These imaged columns fled, or with new forms



    In allegoric lessons for the soul—
    Of Liberty, each marble fragment strewed
    Upon that plain, each pictured deed and scroll,
    Told, as it lay; and I the ruin viewed:
    'She is a goddess Man hath oft pursued,—
    'Won seldom,—and hath never yet retained
    'Her living presence!'   Dreary solitude
    O'er all I saw in saddened vision reigned,
Until a verdant mound my anxious spirit gained.



    And, on the mound, methought, a mystic cirque
    Of giant stones in simple grandeur rose,
    Resembling Earth's first fathers' handy-work—
    Their temples, or their tombs.   Of Freedom's cause,
    When Gallia's sons bound laurel on their brows
    Blent with the oak, full many a devotee,—
    Self-exiled from the wrath of friends grown foes,—
    'Mid that cairn's shadow seated seemed to be,
Deep brooding on the Past: a stern confederacy.



    Unapprehensible unto their thought
    My being seemed, as I the cirque surveyed:
    Albeit, so veritably that I mote
    Not doubt, sat there each patriotic Shade
    Revealed.   Their spiritual brows arrayed
    In light unearthly seemed; and, soon, to tell
    His thoughts each form began, while Spirit made
    Response to Spirit: waking not the swell
Of sounds, but voiceless, Mind to Mind seemed



    "How long shall poor Humanity lie waste
    On earth!"—began this mystic utterance
    Buzot,—of La Gironde's great sons not last
    In toil to break the feudal bonds of France:
    "How long will Liberty make tarriance,
    Nor haste to bless our race!   Brothers, I deem
    Our agony in this strange heritance
    Of after-life a far less rueful theme
Than thought that Tyranny on earth is still supreme.



    "Of suffering here I reck not; since from earth
    Come spirits hither still, that each declare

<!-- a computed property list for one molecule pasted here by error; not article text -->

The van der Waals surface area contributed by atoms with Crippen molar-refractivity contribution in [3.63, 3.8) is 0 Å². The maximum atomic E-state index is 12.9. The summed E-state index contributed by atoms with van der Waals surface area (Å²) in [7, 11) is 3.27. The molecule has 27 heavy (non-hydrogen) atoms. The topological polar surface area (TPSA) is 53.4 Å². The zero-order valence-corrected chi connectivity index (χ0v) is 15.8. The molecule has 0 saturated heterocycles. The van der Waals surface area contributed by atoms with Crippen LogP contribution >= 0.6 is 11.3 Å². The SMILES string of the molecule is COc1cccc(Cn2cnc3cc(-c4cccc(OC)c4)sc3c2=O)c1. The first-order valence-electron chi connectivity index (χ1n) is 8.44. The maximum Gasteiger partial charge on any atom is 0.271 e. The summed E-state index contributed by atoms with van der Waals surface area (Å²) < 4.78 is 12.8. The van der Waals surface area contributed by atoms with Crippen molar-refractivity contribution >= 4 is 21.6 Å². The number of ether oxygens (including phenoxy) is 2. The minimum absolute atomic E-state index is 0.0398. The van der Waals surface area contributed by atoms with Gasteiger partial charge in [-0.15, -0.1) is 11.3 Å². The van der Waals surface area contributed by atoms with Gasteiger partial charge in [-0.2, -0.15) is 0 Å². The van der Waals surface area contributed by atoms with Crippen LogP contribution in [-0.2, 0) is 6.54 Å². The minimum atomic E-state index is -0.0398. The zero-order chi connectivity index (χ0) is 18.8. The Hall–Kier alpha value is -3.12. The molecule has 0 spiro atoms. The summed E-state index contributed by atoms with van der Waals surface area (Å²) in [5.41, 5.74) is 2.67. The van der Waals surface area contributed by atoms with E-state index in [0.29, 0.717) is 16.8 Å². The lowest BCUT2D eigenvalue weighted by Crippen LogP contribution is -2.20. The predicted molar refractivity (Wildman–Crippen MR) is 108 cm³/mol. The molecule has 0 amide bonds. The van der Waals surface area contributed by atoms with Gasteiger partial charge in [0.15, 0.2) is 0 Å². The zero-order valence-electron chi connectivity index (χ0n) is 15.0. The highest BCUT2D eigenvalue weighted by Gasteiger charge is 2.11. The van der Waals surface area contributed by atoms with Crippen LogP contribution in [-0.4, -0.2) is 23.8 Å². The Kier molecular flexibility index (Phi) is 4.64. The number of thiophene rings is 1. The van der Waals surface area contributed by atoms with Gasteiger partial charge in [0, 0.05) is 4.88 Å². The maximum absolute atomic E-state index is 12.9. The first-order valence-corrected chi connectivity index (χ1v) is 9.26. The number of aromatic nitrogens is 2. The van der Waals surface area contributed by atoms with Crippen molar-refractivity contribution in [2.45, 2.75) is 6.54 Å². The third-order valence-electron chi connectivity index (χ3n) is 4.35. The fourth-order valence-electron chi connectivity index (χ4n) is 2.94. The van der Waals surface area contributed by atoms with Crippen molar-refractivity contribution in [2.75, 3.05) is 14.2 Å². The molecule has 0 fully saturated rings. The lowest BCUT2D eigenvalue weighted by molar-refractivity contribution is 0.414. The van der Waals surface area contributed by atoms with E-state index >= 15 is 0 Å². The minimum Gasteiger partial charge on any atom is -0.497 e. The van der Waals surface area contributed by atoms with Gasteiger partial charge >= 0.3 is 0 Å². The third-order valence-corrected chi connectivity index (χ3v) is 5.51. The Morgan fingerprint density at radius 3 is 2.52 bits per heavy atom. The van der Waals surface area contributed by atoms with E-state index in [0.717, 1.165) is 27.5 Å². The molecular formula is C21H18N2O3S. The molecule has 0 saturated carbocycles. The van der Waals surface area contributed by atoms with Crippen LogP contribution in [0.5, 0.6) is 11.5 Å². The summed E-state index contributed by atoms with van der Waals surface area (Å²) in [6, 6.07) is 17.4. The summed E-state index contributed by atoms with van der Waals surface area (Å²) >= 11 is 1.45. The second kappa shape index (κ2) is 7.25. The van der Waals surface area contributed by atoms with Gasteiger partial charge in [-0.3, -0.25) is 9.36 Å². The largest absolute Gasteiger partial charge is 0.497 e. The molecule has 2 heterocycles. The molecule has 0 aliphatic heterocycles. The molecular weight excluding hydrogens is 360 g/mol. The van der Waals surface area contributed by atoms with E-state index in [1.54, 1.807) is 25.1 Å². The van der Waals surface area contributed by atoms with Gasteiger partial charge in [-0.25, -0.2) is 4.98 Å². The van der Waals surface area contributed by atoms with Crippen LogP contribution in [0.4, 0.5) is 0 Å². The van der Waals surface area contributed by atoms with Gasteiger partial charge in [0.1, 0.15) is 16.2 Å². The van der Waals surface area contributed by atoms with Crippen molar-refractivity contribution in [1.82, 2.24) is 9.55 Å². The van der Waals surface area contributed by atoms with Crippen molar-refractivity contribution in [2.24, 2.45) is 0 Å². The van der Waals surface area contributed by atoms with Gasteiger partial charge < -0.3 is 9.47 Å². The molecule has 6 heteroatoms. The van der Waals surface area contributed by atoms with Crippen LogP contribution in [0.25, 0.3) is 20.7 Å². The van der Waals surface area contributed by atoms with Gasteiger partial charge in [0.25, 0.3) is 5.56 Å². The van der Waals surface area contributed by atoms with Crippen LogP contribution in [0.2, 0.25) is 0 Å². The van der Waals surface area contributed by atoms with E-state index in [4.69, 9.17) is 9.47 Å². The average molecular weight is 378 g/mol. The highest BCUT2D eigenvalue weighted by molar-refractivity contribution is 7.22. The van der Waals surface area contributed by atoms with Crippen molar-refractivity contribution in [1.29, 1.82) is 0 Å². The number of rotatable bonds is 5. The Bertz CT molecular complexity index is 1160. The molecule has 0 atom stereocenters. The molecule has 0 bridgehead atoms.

Our ancient home enslaved.   Who would have mirth
    In after-life while Earth's poor children wear
    The fetters of the despot, and despair
    To break them?   This is woe,—this, this,—to feel,
    That all in vain we broke the priestly snare,
    And, with our heart's blood, did to Freedom seal
Fealty!   France, loved France, now feels the iron heel!



    "Crushed, hated monarchy, again doth crush
    Fair France; mirk superstition again weaves,
    Successfully, her limëd web,—ay, flush
    With life; more than her ancient realm retrieves.
    Soul of Condorcet!—tell me that misgrieves
    My spirit, if unto thy thought profound
    Hope scintillates; if thy strong vision cleaves
    The clouded future, and thou viewest unbound
Loved France, and Europe quake at her old trumpet



    "Deep-searching Spirit, tell me, did we err—
    Deeming the Palestinian story fraud
    Or dreams, while we ourselves the dreamers were;
    Deeming Earth's sceptres a pernicious gaud,
    And dying to defend the banner broad
    Of Universal Liberty, while meek
    Obedience unto kings, and reverent laud
    Our duty was, of Him the fablers sleek
Extolled—the Torturer stern of Man from vengeful pique



    "Belike I err, even now, and more involve
    My being in woe, thus lightly Powers august
    And solemn naming.   Yet,—the strong that wolve
    The weak!—the powerful that grind to dust
    The helpless!   Can I err, yearning to thrust
    Them from their thrones?   My brother, if the doom
    Of man be hopeful, tell!"—
                                                   With thought robust
    And daring, thus the sombre spirit whom
Buzot addressed replied,—scorning exordium:—



    "The spirit of Prometheus doth but sleep
    Within the human heart,—lulled, drugged, and
    By Power's robed mediciners who keenly keep
    Watch o'er its breathings,—and have ever choused
    Their prey into more slumber, when aroused
    For a brief breath by Freedom's vital touch,
    It startled its sleek keepers, who caroused,
    Gaily, beside their prostrate victim's couch—
Thinking it safe, for aye, within their privileged clutch!



    "The spirit of Prometheus doth but sleep
    Within man's heart: the dark, blood-feeding brood
    Of serpents that so hush around it creep,—
    Now they perceive, with apprehension shrewd,
    Their terror—Trinity of Crown, Sword, Rood,
    Is near evanishment,—may justly dread
    The ruthless vengeance in its waking mood
    Of the heart's Titan thought.   Up from its bed
'Twill spring, and crush the asps that on its life misfed!



    "The spirit of Prometheus doth but sleep :
    The Mind's tornado wakes, through earth, even now!
    And soon it will to nought the fabric sweep,
    Of age-reared Priestcraft, and its shapes of woe,—
    Its Hell, Wrath-God, and Fear—that foulest foe
    Of human freedom!   'I will freely think!'
    'Twill boldly tell the surpliced cozeners—'Lo!
    'I dare your monster God!—nor will I shrink
'His tyrant tortures to defy—ev'n though I sink